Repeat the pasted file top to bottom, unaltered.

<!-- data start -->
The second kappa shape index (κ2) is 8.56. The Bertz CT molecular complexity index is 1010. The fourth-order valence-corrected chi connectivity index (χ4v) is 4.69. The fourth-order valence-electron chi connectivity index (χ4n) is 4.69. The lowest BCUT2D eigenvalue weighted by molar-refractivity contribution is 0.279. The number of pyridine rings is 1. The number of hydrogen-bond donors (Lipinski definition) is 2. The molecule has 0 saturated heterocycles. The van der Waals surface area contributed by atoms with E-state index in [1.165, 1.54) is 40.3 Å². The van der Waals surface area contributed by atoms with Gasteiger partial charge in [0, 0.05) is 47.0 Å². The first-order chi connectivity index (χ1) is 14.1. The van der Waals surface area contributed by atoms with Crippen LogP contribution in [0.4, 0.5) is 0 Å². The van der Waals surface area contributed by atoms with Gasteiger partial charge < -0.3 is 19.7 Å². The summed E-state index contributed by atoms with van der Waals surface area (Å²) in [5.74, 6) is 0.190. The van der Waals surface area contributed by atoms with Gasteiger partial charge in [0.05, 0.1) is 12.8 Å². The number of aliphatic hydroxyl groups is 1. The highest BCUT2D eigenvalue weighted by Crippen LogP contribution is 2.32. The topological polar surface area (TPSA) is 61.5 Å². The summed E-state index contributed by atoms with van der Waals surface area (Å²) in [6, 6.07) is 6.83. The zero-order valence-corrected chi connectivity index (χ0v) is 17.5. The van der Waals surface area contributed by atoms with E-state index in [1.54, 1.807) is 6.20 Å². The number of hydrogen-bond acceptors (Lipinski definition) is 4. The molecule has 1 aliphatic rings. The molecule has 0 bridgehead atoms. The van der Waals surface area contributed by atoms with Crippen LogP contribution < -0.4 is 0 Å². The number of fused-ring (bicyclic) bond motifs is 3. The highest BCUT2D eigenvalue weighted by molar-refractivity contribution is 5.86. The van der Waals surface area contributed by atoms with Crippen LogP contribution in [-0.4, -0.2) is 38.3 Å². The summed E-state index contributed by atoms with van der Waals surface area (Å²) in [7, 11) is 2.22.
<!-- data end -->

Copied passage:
The second kappa shape index (κ2) is 8.56. The Bertz CT molecular complexity index is 1010. The fourth-order valence-corrected chi connectivity index (χ4v) is 4.69. The fourth-order valence-electron chi connectivity index (χ4n) is 4.69. The lowest BCUT2D eigenvalue weighted by molar-refractivity contribution is 0.279. The number of pyridine rings is 1. The number of hydrogen-bond donors (Lipinski definition) is 2. The molecule has 0 saturated heterocycles. The van der Waals surface area contributed by atoms with E-state index in [1.165, 1.54) is 40.3 Å². The van der Waals surface area contributed by atoms with Gasteiger partial charge in [0, 0.05) is 47.0 Å². The first-order chi connectivity index (χ1) is 14.1. The van der Waals surface area contributed by atoms with Crippen LogP contribution in [0.4, 0.5) is 0 Å². The van der Waals surface area contributed by atoms with Gasteiger partial charge < -0.3 is 19.7 Å². The summed E-state index contributed by atoms with van der Waals surface area (Å²) in [5.74, 6) is 0.190. The van der Waals surface area contributed by atoms with Gasteiger partial charge in [0.05, 0.1) is 12.8 Å². The number of aliphatic hydroxyl groups is 1. The highest BCUT2D eigenvalue weighted by Crippen LogP contribution is 2.32. The topological polar surface area (TPSA) is 61.5 Å². The summed E-state index contributed by atoms with van der Waals surface area (Å²) in [6, 6.07) is 6.83. The zero-order valence-corrected chi connectivity index (χ0v) is 17.5. The van der Waals surface area contributed by atoms with E-state index in [1.54, 1.807) is 6.20 Å². The number of hydrogen-bond acceptors (Lipinski definition) is 4. The molecule has 1 aliphatic rings. The molecule has 0 bridgehead atoms. The van der Waals surface area contributed by atoms with Crippen LogP contribution < -0.4 is 0 Å². The number of fused-ring (bicyclic) bond motifs is 3. The highest BCUT2D eigenvalue weighted by molar-refractivity contribution is 5.86. The van der Waals surface area contributed by atoms with Crippen LogP contribution in [-0.4, -0.2) is 38.3 Å². The summed E-state index contributed by atoms with van der Waals surface area (Å²) in [7, 11) is 2.22.